When I haven’t been airsofting (or working), I’ve actually been managing to play a few games. We are not going to talk about the thrashing I received at Crash Team Racing from my housemates but instead about X-Com, a game that at the time of me posting this will have been out for just over 48 hours in the UK.

The original X-Com was a little bit before my time and I have never played it. However I was and still am a big fan of similar games – I was excited over the Summer to see Silent Storm and its expansion being re-released in a format that works on modern machines. Silent Storm really introduced me to this tactical, squad based strategy games something I can play slowly while looking carefully at what is going on. In a similar vein, I have really been enjoying Jagged Alliance: Back in Action (admittedly with some mods on) although there are a few issues I have with its controls and its pause, play mechanics.

The new X-Com also has the pedigree of coming from Firaxis, one of my favourite game developers and the studio responsible for the Civilisation series. I’m one of the the few heretics that preferred Civ 5 over Civ 4, enjoying its slimming down in exchange for an improvement in the combat in terms of chokepoints actually mattering rather than just being somewhere you drive your Stack o’ Doom through. You can see the lineage of this in X-Com with it taking a very complex set of systems and making them easy to get into.

X-Com is all about protecting Earth from invasion by an evil band of extra terrestrials. You have to set up your base, research new technology derived from existing tech and captured alien kit, level up your experienced team, keep them equipped with the latest kit and all the while try to keep every nation on your side. Its a game of give and take – keeping your interceptor aircraft updated is a vital part of protecting Earth yet at the same time it saps pressure money from your base building and also from giving your pressure squad all the items it needs to save Earth. Abductions are the worst – saving a group in the UK might grant you a whole new experienced team member but ignoring another nation for too long will lead to them backing out of X-Com, depriving you of precious funds and giving the UFOs a nice hole in your radar coverage to zoom through before causing havoc elsewhere. To make this worse, once a nation has left, that’s it – there is no way to get them back on board.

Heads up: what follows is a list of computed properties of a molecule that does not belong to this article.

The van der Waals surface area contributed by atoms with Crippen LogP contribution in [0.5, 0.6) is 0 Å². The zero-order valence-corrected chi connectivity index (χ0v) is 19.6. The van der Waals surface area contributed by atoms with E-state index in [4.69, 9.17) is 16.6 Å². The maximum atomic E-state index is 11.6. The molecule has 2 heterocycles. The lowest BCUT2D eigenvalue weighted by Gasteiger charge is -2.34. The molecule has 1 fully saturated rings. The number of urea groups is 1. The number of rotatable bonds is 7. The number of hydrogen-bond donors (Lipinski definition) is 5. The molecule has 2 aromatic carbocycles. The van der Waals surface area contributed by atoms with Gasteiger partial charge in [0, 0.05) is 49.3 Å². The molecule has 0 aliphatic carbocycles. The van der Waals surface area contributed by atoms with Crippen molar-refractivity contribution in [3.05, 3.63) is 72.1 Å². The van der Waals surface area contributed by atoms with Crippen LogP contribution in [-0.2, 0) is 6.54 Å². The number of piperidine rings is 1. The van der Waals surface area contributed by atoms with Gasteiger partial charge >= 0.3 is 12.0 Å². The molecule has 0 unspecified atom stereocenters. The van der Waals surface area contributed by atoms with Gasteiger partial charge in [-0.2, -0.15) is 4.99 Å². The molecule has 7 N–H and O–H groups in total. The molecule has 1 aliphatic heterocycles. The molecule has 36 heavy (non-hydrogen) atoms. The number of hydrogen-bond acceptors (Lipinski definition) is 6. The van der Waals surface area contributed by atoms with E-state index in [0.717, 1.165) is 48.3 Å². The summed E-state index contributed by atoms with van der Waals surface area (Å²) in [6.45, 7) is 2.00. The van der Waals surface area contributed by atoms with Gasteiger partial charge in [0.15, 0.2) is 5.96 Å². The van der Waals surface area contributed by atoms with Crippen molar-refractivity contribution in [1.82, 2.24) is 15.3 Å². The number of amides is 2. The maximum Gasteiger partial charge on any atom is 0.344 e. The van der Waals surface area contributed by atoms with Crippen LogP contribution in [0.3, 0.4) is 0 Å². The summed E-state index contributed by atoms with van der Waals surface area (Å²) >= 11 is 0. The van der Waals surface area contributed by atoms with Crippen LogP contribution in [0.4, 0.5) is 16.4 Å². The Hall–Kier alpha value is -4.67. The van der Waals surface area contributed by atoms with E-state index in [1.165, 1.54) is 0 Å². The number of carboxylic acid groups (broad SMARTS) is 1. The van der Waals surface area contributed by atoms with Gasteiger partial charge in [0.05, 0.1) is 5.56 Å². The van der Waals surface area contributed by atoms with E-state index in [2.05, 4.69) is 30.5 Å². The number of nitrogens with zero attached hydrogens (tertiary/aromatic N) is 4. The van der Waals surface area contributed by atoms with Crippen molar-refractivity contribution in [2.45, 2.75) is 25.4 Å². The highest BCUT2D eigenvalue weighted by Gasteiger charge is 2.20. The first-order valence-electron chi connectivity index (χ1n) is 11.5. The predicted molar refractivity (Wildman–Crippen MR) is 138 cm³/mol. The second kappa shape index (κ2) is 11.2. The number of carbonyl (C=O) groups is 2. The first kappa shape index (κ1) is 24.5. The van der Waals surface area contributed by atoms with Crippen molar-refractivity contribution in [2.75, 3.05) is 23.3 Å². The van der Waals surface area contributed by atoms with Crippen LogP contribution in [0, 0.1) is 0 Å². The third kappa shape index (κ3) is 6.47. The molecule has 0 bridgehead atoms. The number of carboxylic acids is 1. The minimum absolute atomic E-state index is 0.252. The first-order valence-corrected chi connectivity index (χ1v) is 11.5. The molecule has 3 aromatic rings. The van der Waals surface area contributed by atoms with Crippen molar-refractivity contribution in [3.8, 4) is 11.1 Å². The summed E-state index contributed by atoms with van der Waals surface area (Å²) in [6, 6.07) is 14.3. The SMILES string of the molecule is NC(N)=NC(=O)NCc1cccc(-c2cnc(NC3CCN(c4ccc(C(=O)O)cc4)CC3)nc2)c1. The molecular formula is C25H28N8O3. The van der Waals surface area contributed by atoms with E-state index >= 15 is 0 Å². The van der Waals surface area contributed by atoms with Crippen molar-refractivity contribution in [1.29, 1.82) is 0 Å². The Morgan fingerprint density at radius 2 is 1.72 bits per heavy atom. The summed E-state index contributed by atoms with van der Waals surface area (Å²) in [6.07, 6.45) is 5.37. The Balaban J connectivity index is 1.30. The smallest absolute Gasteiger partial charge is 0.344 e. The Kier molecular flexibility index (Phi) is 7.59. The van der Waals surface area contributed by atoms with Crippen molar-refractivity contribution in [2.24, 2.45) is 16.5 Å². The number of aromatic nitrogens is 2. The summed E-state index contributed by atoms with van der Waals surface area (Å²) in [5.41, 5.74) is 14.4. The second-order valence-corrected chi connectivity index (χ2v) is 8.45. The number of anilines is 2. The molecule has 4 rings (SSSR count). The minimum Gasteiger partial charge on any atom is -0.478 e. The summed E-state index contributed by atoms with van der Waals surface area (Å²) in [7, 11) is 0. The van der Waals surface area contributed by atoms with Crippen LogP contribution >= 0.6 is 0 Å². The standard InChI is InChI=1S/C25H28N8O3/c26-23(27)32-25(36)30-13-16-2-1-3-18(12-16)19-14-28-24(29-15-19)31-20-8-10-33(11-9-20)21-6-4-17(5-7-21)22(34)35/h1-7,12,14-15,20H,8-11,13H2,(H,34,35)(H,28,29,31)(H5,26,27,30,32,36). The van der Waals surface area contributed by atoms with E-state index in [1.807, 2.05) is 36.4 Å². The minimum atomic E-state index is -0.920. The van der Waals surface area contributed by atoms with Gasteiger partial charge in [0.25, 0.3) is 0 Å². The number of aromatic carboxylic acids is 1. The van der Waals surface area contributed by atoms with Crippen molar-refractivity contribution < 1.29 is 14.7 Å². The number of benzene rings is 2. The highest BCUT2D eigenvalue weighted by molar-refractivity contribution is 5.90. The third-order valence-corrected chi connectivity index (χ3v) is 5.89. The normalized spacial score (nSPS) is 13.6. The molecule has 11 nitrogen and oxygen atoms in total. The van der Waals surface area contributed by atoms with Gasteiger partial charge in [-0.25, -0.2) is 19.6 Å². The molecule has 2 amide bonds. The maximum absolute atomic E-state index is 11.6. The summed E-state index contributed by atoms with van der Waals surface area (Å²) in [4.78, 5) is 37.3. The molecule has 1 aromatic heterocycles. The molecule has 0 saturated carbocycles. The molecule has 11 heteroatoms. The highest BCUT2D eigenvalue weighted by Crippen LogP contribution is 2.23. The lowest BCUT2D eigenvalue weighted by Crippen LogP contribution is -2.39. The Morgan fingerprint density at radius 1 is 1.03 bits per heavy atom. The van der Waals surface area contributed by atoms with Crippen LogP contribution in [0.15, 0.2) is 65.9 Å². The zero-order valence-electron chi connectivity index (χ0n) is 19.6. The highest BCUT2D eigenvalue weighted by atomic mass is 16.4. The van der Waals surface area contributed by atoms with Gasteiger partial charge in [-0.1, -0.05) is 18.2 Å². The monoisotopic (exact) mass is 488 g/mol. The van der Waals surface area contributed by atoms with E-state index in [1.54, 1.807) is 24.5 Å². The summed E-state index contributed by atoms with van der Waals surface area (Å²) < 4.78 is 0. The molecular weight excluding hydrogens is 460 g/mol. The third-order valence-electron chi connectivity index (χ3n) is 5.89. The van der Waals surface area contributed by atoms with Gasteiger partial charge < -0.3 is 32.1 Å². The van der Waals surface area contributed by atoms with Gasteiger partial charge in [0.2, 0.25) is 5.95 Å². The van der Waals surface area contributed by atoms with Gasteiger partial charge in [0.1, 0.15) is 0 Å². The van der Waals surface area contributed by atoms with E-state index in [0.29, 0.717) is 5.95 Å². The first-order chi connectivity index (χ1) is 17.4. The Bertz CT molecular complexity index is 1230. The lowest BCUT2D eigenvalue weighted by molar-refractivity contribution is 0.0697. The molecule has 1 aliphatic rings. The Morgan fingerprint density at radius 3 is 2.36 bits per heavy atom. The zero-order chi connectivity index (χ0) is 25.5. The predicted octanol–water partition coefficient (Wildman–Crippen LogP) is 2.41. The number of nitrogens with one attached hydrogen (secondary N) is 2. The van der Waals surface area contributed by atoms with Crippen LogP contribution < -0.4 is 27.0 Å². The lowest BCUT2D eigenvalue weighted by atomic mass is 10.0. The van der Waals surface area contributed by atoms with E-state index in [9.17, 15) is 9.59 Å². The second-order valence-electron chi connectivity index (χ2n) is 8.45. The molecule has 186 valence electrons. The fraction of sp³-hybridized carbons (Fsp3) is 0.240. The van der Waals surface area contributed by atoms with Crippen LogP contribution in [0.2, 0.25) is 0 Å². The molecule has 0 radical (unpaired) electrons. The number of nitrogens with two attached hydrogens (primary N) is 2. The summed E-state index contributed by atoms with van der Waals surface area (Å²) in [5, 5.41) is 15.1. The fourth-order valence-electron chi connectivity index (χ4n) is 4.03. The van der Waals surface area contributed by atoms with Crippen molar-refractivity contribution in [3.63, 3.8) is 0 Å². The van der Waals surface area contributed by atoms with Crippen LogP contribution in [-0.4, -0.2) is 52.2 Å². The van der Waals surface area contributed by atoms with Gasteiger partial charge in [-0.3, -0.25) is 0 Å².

XComGame 2012-10-13 18-26-57-57

The game is also heart breaking, in a way that Silent Storm and Jagged Alliance can never be thanks to one very simple feature – being able to name your team members. I’ve been naming mine based on my fellow airsofters (which made naming the female squad members a problem after a while) which can be a little hit and miss. Its gut wrenching to see someone named after your friend go down in a stupid way. I’ve only restarted from an old save once after a stupid control mistake led to half the team going down so I’m pretty grateful that so far I’ve only sent three people to death so far.

Overall as a game, its fantastic. The tactical combat is really tight, requiring you to really stick to cover, advance slowly and take advantage of all your different abilities. Like most of these games, X-Com is not afraid to be utterly horrifying to you – expect some of your characters to go down in horrifying brutal ways which will make you feel a little bit cheated but it still keeps you playing. Thanks to Firaxis’ great way of explaining all these system you don’t really feel like you are loosing control. In addition, when you play it right, the highs are fantastic. Seeing your group down hordes of x-rays more than makes up for the missions where you struggle to drag your team through.

The best way to explain how good it is is to say how I started playing it. I got back from a night out at 2 in the morning, burger in hand, and proceeded to unlock the game on Steam planning to only play for about an hour or so. The first thing to pull me away from the game was the sound of my 7am alarm going off. I’m really enjoying and I look forward to the end game that seems to be rapidly approaching at a speed of knots ready to send my entire squad off to meet their maker.

In terms of other games, I’ve also had a little play of Metal Gear Solid 4. Apparently its some sort of stealth game but I’ve been running through it using an M60 and the custom M4. Its been covered by hundreds of other people before but its a fun game, really focused on its story and being ridiculous. Action plays out well and having fun using the gun customisation. I’ve also played some more FTL and its still worth a play. Black Mesa is also fun – well worth a play especially if you have never played Half Life.

That’s all for now. I will be posting some more blog posts but they will primarily be final year project focused and will be seen over on a new blog I’ll be setting up soon – more details soon